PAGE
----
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The Mars 2001 program

by Grant Palmer
June 2, 1998

The Mars 2001 program is one of a series of planetary missions to Mars being planned in the next 10 years. It consists of two vehicles, an orbiter that will study the atmosphere and a lander that will take soil samples. The project is a joint effort between NASA, JPL, and Lockheed-Martin.

My group here at NASA Ames, the Reacting Flow Environments Branch, has the responsibility of computing the thermal environments the vehicles will experience when it enters the Martian atmosphere. In space there are no gas molecules (or not very many) so the spacecraft just sails along, but in an atmosphere the gas particles hit the spacecraft and cause the surface to heat up. My job was to use a computer program to compute exactly how hot the surfaces of the vehicles will get.

Since the project managers work in Pasedena, CA and Denver, CO, I spend a lot of the time in the beginning in teleconferences and sending email. I receive a surface geometry data file from JPL and a trajectory file from Lockheed-Martin. With this input data, I am able to begin my calculations.

One of the interesting features of the Martian atmosphere is that it is dusty. The Mars 2001 vehicles are supposed to enter the Martian atmosphere during a period when a dust storm is likely to be occurring. We develop a computer program to determine how much of the vehicle heatshield will be eroded due to impact with the atmospheric dust. The heatshield material is manufactured by Lockheed-Martin and there is a limit to how thick it can be made. If there is a lot of erosion due to dust, the heatshield might not be thick enough to protect the vehicle. It turns out there isn't that much erosion, so everyone is happy.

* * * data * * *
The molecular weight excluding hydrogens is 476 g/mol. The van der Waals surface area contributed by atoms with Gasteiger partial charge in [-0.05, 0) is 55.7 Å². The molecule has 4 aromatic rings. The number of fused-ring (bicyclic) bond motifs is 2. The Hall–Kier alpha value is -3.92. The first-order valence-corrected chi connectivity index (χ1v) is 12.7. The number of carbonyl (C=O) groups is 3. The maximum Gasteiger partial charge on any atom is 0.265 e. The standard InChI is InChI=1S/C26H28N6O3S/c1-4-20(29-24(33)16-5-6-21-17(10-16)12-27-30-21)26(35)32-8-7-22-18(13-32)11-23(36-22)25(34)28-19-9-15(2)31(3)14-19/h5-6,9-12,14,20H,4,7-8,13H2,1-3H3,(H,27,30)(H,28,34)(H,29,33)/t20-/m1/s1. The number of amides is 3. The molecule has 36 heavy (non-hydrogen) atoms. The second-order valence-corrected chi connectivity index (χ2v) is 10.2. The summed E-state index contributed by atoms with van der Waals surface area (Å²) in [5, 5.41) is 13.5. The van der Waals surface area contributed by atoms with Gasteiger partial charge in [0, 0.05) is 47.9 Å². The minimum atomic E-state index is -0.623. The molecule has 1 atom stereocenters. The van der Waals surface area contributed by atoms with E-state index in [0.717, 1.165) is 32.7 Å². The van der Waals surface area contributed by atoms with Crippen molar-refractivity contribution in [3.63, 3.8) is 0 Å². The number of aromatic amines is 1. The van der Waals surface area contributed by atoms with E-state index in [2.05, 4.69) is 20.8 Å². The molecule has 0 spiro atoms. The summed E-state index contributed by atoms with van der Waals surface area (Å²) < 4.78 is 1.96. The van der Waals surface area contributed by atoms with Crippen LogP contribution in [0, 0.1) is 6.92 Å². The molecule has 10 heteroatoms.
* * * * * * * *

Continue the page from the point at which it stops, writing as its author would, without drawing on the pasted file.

One cool thing about the orbiter is that it will use aerocapture to slow itself down when it reaches Mars. Aerocapture means the vehicle will use the friction caused by the atmosphere to slow down to the point where it can orbit the planet. This is to be the first use of aerocapture in a planetary mission.

Then last month something bad happened. Lockheed-Martin experienced a budget cut in the Mars 2001 program and the mission had to be re-structured. The orbiter mission was cancelled and the lander vehicle is still being re-worked as I write this. We are all disappointed because we have done a lot of work on the orbiter and we wanted to see if the aerocapture concept worked. This kind of program re-structuring happens a lot which is why people you see on TV are all very happy when their mission actually flies.

 
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